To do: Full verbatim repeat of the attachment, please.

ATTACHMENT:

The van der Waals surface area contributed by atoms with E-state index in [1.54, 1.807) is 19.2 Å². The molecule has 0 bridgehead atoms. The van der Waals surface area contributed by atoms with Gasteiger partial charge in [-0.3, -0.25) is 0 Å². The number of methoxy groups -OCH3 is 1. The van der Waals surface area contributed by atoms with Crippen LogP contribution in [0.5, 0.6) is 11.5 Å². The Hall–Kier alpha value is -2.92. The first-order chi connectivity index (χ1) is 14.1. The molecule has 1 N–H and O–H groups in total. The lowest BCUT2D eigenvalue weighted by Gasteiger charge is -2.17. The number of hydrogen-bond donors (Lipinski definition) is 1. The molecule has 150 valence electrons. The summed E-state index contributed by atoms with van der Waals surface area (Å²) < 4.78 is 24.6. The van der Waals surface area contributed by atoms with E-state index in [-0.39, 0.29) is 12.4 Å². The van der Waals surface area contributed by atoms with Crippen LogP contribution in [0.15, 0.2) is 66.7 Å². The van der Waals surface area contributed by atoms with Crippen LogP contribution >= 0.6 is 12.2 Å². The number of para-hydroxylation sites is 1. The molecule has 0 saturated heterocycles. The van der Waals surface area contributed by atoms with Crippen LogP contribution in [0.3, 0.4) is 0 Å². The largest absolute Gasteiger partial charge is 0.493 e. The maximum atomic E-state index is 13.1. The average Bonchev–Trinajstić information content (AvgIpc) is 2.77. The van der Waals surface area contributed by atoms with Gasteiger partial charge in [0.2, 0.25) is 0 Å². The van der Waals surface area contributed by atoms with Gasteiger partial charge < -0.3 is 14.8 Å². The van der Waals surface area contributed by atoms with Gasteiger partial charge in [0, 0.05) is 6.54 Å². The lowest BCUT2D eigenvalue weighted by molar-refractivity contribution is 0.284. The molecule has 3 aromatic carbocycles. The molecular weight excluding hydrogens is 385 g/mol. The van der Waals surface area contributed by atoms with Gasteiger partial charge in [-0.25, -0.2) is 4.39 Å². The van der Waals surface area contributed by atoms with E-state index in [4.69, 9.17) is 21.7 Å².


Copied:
The van der Waals surface area contributed by atoms with E-state index in [1.54, 1.807) is 19.2 Å². The molecule has 0 bridgehead atoms. The van der Waals surface area contributed by atoms with Gasteiger partial charge in [-0.3, -0.25) is 0 Å². The number of methoxy groups -OCH3 is 1. The van der Waals surface area contributed by atoms with Crippen LogP contribution in [0.5, 0.6) is 11.5 Å². The Hall–Kier alpha value is -2.92. The first-order chi connectivity index (χ1) is 14.1. The molecule has 1 N–H and O–H groups in total. The lowest BCUT2D eigenvalue weighted by Gasteiger charge is -2.17. The number of hydrogen-bond donors (Lipinski definition) is 1. The molecule has 150 valence electrons. The summed E-state index contributed by atoms with van der Waals surface area (Å²) < 4.78 is 24.6. The van der Waals surface area contributed by atoms with E-state index in [-0.39, 0.29) is 12.4 Å². The van der Waals surface area contributed by atoms with Crippen LogP contribution in [0.15, 0.2) is 66.7 Å². The van der Waals surface area contributed by atoms with Crippen LogP contribution >= 0.6 is 12.2 Å². The number of para-hydroxylation sites is 1. The molecule has 0 saturated heterocycles. The van der Waals surface area contributed by atoms with Crippen LogP contribution in [0.3, 0.4) is 0 Å². The largest absolute Gasteiger partial charge is 0.493 e. The maximum atomic E-state index is 13.1. The average Bonchev–Trinajstić information content (AvgIpc) is 2.77. The van der Waals surface area contributed by atoms with Gasteiger partial charge in [0.2, 0.25) is 0 Å². The van der Waals surface area contributed by atoms with Gasteiger partial charge < -0.3 is 14.8 Å². The van der Waals surface area contributed by atoms with Gasteiger partial charge in [0, 0.05) is 6.54 Å². The lowest BCUT2D eigenvalue weighted by molar-refractivity contribution is 0.284. The molecule has 3 aromatic carbocycles. The molecular weight excluding hydrogens is 385 g/mol. The van der Waals surface area contributed by atoms with Gasteiger partial charge in [-0.25, -0.2) is 4.39 Å². The van der Waals surface area contributed by atoms with E-state index in [4.69, 9.17) is 21.7 Å².